To celebrate the end of our degustation a selection of petit-fours arrived. Get ready to BREATHE HEAVY. It’s nothing you’ve seen before. These salted caramel chocolate seashells had me eyes tripping. With sprinkled salt added to them I honestly couldn’t spot which one was the edible ones. AHHH sugar gods why weren’t the rest of those shells be made out of chocolate?!
salted caramel chocolate seashells
We were offered jelly pennies and I liked the novelty but the taste wasn’t how I pictured. There’s a teeny wenny sign of alcoholic flavour but hardly noticeable, with a hint of sweetness made with it.
Have you ever had menthol lollipops? For me this was my first time ever and there was rarely any actual menthol flavour, which is alright for me. Served frosted I digged the presentation more then the flavour. It looked incredibly kawaii. I seriously thought it was a cherry. VDM fooled me again! *applause*
The famous cherry lamington was impressive. I can’t describe how wrong was I to believe yet again what you see is not what you get. This lamington was leaning towards a mousse cake and that cherry brings everything all together.
ZOMG! Our degustation is finally over. Before I left the VDM building to head straight to the airport and catch my next flight back to Sydney, we were given a mini tour and we had to stop here to look at this spectacular view.
This is what the view looks like at Vue De Monde.
Yeah we are on level 55!!!
I seriously didn’t expect to visit Vue De Monde in my final hours in Melbourne. Did I mention I ran straight to the airport to catch my next flight home to Sydney after eating this degustation. I now know the meaning of gastronome. I am belly satisfied 😀 😀 😀
Woo-hoo I can finally tick this off my bucket list!!!!
Just when the fat foodie gang were about to walk out of there, we were given a really awesome surprise package for the “next day”. It’s hard to forget Vue De Monde when they shower you with more food on your way out.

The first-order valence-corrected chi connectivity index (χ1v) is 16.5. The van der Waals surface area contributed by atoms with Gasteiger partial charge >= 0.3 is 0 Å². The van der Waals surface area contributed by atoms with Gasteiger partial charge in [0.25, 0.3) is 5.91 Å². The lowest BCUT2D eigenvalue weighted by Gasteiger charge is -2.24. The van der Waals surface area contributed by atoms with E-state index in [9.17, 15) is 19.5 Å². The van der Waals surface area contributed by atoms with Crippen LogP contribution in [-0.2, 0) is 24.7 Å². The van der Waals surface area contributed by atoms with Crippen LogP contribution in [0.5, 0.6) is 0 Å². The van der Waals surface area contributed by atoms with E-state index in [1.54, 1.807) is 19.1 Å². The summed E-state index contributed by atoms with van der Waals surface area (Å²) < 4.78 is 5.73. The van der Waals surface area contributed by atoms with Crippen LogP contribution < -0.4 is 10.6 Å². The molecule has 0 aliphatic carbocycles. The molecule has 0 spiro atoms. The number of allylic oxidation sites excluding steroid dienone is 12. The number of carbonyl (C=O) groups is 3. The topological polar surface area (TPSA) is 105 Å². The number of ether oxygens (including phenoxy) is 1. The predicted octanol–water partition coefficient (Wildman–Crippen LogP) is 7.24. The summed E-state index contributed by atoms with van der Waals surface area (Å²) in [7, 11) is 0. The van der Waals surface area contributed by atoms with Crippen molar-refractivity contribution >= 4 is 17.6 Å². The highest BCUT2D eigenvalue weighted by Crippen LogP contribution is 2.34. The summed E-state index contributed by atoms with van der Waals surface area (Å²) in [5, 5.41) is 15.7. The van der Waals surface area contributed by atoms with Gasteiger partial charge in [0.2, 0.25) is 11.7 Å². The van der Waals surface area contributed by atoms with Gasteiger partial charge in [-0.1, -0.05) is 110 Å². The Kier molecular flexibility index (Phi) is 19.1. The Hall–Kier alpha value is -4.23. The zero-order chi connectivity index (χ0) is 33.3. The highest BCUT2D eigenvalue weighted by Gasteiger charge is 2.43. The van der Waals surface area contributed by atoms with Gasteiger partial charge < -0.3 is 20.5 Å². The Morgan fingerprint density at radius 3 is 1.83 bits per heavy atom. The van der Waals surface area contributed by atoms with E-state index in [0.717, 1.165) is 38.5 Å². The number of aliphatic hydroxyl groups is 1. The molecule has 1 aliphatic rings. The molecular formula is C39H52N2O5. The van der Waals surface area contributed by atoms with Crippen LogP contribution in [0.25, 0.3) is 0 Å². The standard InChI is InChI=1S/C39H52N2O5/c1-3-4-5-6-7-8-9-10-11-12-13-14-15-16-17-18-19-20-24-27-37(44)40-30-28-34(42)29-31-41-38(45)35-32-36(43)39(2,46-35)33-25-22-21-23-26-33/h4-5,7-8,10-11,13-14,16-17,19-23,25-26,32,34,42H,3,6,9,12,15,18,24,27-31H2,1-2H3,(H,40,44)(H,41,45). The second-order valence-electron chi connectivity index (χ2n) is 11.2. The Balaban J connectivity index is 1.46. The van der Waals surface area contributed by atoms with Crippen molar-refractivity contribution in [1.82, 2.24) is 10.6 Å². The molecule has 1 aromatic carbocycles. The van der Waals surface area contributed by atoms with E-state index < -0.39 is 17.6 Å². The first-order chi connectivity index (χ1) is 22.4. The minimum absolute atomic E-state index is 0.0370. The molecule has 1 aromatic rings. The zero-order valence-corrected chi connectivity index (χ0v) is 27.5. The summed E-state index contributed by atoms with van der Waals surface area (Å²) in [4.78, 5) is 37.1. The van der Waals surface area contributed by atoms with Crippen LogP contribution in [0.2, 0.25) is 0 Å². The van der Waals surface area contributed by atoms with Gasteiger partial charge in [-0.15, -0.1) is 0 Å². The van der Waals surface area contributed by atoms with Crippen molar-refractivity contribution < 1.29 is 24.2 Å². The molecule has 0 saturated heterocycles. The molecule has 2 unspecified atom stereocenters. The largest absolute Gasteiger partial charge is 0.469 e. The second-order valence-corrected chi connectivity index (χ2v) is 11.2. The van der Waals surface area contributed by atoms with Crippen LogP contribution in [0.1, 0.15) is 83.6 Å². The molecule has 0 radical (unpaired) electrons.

What I truly loved about this experience was the creativity for every single dish that was served to us, the exquisite service and food combined with high theatre. OH and the goodie bag on my way out, which I highly recommend every other fine-dining places should have because adults still act like kids and this big kid loves little surprises, especially when it contains food.
“For the next day” – brioche, honey, digestives, granola & tea
Photos by Vanny Tang
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So it is true you’ll find wonderful restaurants, bars and cafes in nearly every suburb in Melbourne, offering best burgers, hipster drinks and celebrity restaurants. For the ultimate Thai food experience, Jinda Thai Restaurant serves the best shared-eating concept, except I suggest you don’t share desserts. Desserts are not made for sharing. Teehee. It was such a coincidence Amy from Milkteaxx was also in Melbourne the same time as me so we ended up driving to Richmond and having a one on one dinner date to catch up.
Get ready to get fat!
Found the famous purple Jinda sign in Melbourne.
To help easy our pain of Amy parking her “mini bus” vehicle in a tiny street in Melbourne I ordered nom yen ($3) that is the direct translation of tea milk cold and basically it arrived looking creamy pink that is flavoured with strawberry. It pretty much tasted like sugary milk and lacked that fruity berry flavour.